A total of twelve caves are known in the Ægissíða farmland. Several are currently accessible, but most are either closed or dangerous to access. All the caves are privately owned, so they cannot be accessed without the permission of the occupants.

For years, the caves have been a popular destination for travellers, with the most popular of them being Fjóshellir. Fjóshellir consists of a tall and wide dome. The ceiling is higher at the end of the cave, and its shape is reminiscent of an altar or chapel. There is an embossed cross on the middle of the cave wall, an indication that Christians dwelt there.

The caves have not yet been dated with any accuracy, and scholars disagree as to whether the caves can reasonably be assumed to pre-date the settlement period.

For years, the caves were used as shelter for livestock or to store hay. Fjóshellir was used as a barn for the Ægissíða cowshed. The cave was linked to the cowshed by rail, and the hay was pulled in a cart along the tracks.

Nature
13.05 km
The Ægissíða Caves

Many believe that the man-made caves in Ægissíða date from before Norse settlement in Iceland and that Celtic monks resided there. One of those who believed this theory was poet Einar Benediktsson, who recruited painter Kjarval to sketch the etchings on the wall. He also got Matthías Jochumson, the parish pastor at Oddi, to conduct a mass in Kirkjuhellir.

A total of twelve caves are known in the Ægissíða farmland. Several are currently accessible, but most are either closed or dangerous to access. All the caves are privately owned, so they cannot be accessed without the permission of the occupants.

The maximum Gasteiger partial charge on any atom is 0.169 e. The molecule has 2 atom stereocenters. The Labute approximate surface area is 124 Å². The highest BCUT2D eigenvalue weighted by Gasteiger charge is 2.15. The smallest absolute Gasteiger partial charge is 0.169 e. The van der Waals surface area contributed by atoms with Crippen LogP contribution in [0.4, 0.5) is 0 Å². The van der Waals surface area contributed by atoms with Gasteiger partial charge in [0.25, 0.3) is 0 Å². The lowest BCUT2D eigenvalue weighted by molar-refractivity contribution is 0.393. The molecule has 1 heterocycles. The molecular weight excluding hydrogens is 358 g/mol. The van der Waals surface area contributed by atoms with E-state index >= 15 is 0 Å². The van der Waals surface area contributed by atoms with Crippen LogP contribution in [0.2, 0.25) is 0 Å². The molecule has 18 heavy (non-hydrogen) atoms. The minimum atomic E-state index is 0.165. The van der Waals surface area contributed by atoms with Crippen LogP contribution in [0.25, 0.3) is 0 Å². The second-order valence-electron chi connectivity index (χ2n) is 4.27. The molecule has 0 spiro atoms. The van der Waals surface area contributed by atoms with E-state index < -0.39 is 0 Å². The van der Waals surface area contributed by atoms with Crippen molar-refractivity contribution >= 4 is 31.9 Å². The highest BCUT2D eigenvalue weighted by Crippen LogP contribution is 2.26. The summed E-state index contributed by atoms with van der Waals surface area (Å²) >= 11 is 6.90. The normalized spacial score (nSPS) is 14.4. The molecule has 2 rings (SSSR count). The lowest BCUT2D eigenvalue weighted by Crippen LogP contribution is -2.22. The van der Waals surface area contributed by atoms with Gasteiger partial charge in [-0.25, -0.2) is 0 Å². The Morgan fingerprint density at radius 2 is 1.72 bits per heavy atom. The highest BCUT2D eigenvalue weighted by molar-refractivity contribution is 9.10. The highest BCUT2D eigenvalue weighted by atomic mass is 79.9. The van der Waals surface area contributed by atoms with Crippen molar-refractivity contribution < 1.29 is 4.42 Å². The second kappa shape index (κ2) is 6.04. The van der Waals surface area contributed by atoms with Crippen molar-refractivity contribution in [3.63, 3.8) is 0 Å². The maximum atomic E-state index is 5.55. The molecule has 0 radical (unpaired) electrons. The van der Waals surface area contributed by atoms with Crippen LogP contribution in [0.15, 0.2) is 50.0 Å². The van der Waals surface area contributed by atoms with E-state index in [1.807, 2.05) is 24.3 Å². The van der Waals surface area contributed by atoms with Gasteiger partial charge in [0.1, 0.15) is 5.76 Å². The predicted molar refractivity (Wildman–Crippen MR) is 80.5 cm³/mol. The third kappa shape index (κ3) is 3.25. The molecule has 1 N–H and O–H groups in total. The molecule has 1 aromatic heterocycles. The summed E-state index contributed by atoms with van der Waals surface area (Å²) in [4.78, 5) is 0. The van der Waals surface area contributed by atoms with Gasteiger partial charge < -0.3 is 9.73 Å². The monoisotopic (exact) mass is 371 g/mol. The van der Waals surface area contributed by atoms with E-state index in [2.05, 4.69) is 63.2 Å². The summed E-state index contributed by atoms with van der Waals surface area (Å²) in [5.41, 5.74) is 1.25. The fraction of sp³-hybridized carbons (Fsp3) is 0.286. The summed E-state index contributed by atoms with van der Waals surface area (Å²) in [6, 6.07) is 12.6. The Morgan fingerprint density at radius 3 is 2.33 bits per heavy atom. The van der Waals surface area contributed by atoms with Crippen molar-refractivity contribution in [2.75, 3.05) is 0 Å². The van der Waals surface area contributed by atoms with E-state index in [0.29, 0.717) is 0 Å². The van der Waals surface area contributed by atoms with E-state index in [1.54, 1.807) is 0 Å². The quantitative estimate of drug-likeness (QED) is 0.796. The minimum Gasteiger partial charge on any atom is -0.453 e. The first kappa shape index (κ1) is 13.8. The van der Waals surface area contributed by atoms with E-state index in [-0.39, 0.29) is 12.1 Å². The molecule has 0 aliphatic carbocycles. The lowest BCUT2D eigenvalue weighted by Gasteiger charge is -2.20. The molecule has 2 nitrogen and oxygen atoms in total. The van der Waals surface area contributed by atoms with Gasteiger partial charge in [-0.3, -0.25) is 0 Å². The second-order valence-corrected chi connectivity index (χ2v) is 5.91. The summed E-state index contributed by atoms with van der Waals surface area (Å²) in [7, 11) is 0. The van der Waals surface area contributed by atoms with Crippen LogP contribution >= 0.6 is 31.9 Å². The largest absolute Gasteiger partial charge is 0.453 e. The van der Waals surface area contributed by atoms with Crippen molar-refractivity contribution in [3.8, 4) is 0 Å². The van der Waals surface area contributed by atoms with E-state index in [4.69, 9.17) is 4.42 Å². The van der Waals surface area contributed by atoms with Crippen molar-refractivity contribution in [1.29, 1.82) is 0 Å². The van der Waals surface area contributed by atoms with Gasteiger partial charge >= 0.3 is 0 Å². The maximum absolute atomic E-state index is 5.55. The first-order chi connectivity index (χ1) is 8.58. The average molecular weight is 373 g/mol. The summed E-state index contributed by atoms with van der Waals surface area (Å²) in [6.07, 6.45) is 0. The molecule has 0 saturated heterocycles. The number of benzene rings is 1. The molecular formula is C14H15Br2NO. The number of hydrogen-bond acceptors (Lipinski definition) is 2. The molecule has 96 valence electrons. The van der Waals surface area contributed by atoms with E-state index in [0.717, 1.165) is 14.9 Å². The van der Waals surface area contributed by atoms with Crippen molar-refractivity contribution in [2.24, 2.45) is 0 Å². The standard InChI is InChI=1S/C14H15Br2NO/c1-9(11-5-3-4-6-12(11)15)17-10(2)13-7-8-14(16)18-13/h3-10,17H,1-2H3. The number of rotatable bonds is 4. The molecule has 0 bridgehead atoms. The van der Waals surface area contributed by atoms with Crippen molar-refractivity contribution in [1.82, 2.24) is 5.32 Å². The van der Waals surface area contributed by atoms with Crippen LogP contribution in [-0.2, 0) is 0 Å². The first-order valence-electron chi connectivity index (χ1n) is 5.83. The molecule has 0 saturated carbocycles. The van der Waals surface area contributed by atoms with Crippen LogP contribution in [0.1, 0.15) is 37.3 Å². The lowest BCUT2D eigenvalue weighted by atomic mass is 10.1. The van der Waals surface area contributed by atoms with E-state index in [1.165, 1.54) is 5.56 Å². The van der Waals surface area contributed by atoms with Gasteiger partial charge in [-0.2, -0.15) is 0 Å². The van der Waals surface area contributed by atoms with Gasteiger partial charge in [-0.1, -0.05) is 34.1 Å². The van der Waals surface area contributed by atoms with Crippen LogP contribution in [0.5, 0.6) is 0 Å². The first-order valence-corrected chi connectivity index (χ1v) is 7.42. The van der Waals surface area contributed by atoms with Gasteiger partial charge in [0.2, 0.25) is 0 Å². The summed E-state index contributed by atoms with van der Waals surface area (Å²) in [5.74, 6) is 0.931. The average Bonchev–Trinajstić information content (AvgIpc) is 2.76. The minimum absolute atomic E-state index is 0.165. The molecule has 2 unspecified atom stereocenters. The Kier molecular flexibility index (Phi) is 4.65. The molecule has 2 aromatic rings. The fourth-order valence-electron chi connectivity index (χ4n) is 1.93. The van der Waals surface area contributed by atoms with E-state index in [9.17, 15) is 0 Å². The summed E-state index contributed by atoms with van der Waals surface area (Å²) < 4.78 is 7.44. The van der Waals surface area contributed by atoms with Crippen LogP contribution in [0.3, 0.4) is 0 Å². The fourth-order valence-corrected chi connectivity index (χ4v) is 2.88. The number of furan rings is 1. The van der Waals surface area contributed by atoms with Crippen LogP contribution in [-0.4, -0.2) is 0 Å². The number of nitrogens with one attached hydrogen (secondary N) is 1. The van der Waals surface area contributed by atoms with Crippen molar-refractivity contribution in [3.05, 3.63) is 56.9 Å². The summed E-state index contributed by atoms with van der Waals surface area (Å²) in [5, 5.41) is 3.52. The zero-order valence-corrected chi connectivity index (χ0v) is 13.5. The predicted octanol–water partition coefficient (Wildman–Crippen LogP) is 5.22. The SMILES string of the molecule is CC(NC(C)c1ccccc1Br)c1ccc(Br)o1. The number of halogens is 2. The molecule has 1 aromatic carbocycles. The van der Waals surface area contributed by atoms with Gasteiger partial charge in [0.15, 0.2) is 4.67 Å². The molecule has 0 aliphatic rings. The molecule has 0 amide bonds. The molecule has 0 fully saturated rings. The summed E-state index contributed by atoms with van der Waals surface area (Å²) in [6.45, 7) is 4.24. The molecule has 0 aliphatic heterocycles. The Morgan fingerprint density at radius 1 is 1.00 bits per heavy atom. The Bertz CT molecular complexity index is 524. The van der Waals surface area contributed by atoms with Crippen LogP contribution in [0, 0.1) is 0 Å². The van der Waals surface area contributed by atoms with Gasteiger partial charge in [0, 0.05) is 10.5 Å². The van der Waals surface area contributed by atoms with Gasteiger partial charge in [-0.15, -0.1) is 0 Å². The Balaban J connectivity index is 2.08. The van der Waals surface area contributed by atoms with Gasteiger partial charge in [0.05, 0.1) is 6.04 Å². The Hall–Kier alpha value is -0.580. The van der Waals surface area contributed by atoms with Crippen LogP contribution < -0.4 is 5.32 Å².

For years, the caves have been a popular destination for travellers, with the most popular of them being Fjóshellir. Fjóshellir consists of a tall and wide dome. The ceiling is higher at the end of the cave, and its shape is reminiscent of an altar or chapel. There is an embossed cross on the middle of the cave wall, an indication that Christians dwelt there.

The caves have not yet been dated with any accuracy, and scholars disagree as to whether the caves can reasonably be assumed to pre-date the settlement period.

For years, the caves were used as shelter for livestock or to store hay. Fjóshellir was used as a barn for the Ægissíða cowshed. The cave was linked to the cowshed by rail, and the hay was pulled in a cart along the tracks.

Nature
17.58 km
Urridafoss Waterfall

Urriðafoss is a waterfall in Þjórsá River. Þjórsá is Iceland's longest river, 230 km, and Urriðafoss is the most voluminous waterfall in the country. This mighty river drops down (360 m3/sec) by the edge of Þjórsárhraun lava field in beautiful and serene surroundings. Þjórsárhraun lava field is the result of the greatest lava flow on earth since the Ice Age. Located right off highway 1.

History and Culture
24.72 km
Villingaholt church

A church and farm site and home to the great 17th century saga writer Jón Erlendsson; thanks to his work many of the Icelandic Sagas were preserved that would otherwise have been lost. Later the home of Jón Gestsson (1863-1945) craftsman and farmer who designed and constructed the current church in 1910-1911. The church has a tower, choir loft and seats for 100 people. A little further to the south is a hill next to the school which used to be where the church and farm were located. Due to frequent sandstorms and heavy damage from earthquakes in 1784 they were moved to the current location.

Nature
16.13 km
Tjorsa river